Between 1933 and 1941, Tormé acted in radio programs, including The Romance of Helen Trent and jack Armstrong, the All-American Boy. By age 13, he wrote his first song. Three years later, his first published song, “Lament to Love” would become a hit song for bandleader Harry James. Continuing his career in music, Tormé was a singer, drummer, and arranger from 1942 to 1943 for a band led by Chico Marx of the Marx Brothers. He was offered the position at age 17 and moved to California on his own to take the job. Leaving Chicago’s Hyde Park High School, he enrolled himself at Hollywood High and his parents joined him in California the following year.
Following his band years with Marx, Tormé made his film debut in what was also Frank Sinatra’s debut—Higher and Higher (1944). Modeling Frank Sinatra and the Pied Pipers, Tormé formed a vocal quintet called Mel Tormé and His Mel-Tones. The group enjoyed several hits and were among the first jazz-influenced vocal groups. Though drafted into the Army, it was determined that he was so flat-footed that he was sent home the following year. Tormé quickly returned to his entertainment career, starting his own solo career as a singer. Tormé’s eventual appearance in Good News (1947) solidified him as a teen heartthrob.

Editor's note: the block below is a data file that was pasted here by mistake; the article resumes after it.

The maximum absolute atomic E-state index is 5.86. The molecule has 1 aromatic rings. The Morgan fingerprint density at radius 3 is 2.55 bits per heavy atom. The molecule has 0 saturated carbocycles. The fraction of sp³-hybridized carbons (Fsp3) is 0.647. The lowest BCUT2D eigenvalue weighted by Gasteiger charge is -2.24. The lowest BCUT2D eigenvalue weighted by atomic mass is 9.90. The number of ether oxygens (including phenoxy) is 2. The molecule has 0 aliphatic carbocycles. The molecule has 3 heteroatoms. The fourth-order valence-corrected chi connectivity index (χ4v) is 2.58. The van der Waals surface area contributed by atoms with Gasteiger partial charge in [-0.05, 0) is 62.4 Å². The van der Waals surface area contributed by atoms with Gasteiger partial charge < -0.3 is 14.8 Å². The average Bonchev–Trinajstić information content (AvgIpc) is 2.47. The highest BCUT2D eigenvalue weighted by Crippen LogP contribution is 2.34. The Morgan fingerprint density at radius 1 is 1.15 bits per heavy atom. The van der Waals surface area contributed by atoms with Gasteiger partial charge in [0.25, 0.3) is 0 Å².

To Tormé’s annoyance, he was dubbed “The Velvet Fog” by disc jockey Fred Robbins, due to his smooth vocal stylings. Tormé billed himself as the “Velvet Frog voice” instead, though he recorded many romantic hits. Over time, he accepted the nickname and had car license plates that read “El Fog?” and “La Phog.”